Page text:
The fact that the OpenAstroTracker is printed requires a calibration by everyone. Slight deviations in diameters from printing can have a big impact on performance.
After you have assembled the whole build you can start calibrating the RA and DEC movement. Luckily this can be done inside. Do this with the camera attached.
Start up the Arduino and navigate to the
RA menu. Increase the RA by 1h and press the
SELECT button. The big wheel should now turn counterclockwise in the north or clockwise if youre in the southern hemisphere. For reference I will always refer as if you're looking at the mount from the front, where the front is the wide part of the mount.
If for some reason the mount turns in the wrong direction, set
1 in your local confing file.
Now, the RA ring has two small markers on the middle part. Those indicate 1 hour RA. Use the
CTRL menu to position the marker on the RA motor mount to the bigger marker on the RA wheel. By the way, this is also the home position.
Go to the
RA menu and let the mount move 1h RA. If correctly calibrated it should stop at the second marker. If it doesn't, go to the
CAL menu in the Arduino LCD, and find the entry
RA steps. Press
SELECT to enter the submenu, then use the
DOWN key to change the value. Press
SELECT to save the value. Do this until the RA wheel always moves the right distance, from one marker to the other.
Note: If you end up having to change the steps by more than 10, something is misconfigured and this is not the correct way to fix it. See the troubleshooting page for more details.
The procedure for DEC is very similar.
CTRL menu to turn the DEC stepper until one of the struts of the DEC wheel lines up with the other wheel. You can feel this very well with your fingers.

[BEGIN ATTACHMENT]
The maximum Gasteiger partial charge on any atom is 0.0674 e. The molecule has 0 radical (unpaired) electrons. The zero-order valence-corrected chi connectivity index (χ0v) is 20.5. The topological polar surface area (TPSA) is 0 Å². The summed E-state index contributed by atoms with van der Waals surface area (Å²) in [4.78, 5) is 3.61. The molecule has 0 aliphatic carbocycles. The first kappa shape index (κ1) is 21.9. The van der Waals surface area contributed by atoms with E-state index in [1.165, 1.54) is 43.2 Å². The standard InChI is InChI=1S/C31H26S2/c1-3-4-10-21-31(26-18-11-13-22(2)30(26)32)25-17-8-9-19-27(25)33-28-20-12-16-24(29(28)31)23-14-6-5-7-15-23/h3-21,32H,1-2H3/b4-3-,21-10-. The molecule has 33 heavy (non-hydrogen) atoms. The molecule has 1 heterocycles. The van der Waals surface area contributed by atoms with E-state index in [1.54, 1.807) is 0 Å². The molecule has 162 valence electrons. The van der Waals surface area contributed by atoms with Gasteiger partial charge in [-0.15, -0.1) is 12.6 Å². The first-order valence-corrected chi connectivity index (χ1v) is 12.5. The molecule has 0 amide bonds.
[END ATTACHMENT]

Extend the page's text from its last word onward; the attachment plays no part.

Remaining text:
Navigate to the
DEC menu. It should show 90°(-90° in the southern hemisphere) by default. Decrease it to 45° (-45° in the southern hemisphere) and press
SELECT. The camera should now be move to the next strut (in either direction). After the move is finished, the DEC wheel should have rotated 45°, you can see that very well because the next strut should be aligned again. It's probably easiest to feel by placing fingers around it and feeling when the strut is centered next to the RA ring. If it doesn't move 45°, adjust the value
DEC steps in the
CAL menu, just like for the RA steps.
That confirms that the distance is correct.
To check that the direction is correct, you can use either OATControl or the LCD.
Manual Controland then press and hold the Up button for a few seconds.
The DEC ring should rotate such that the front of the DEC alu profile (or the lens of your camera) goes upwards.
If it moves down, you can either flip the wiring for the DEC stepper or simply set
1 in your local config file.
Note: If you end up having to change the steps by more than 1%, something is misconfigured and this is not the correct way to fix it. See the troubleshooting page for more details.
If your RA Steps are calibrated well, the tracking speed will be very close to perfect as well. However, sometimes it is necessary to calibrate the tracking speed manually. For this, you'll have to do real exposures.
Set up the mount and polar align it well. Move the DEC axis away from the home position, ideally somewhere around 0° DEC. Take exposures with increasing time. So 30s, 60s, 90s, etc. until you get obvious and long star trails.
What you want: Straight, solid trails. This means a tracking error that we want to calibrate. Note: If the trails are straight up to down, not right to left, they are caused by bad polar alignment rather than a wrong tracking speed value.
What you don't want: Dotted, curved etc. trails. This means some other error, like a cable snagging, bump in the RA wheel, passing truck, wind, etc. See the Troubleshooting page for these errors. (click to enlarge the image)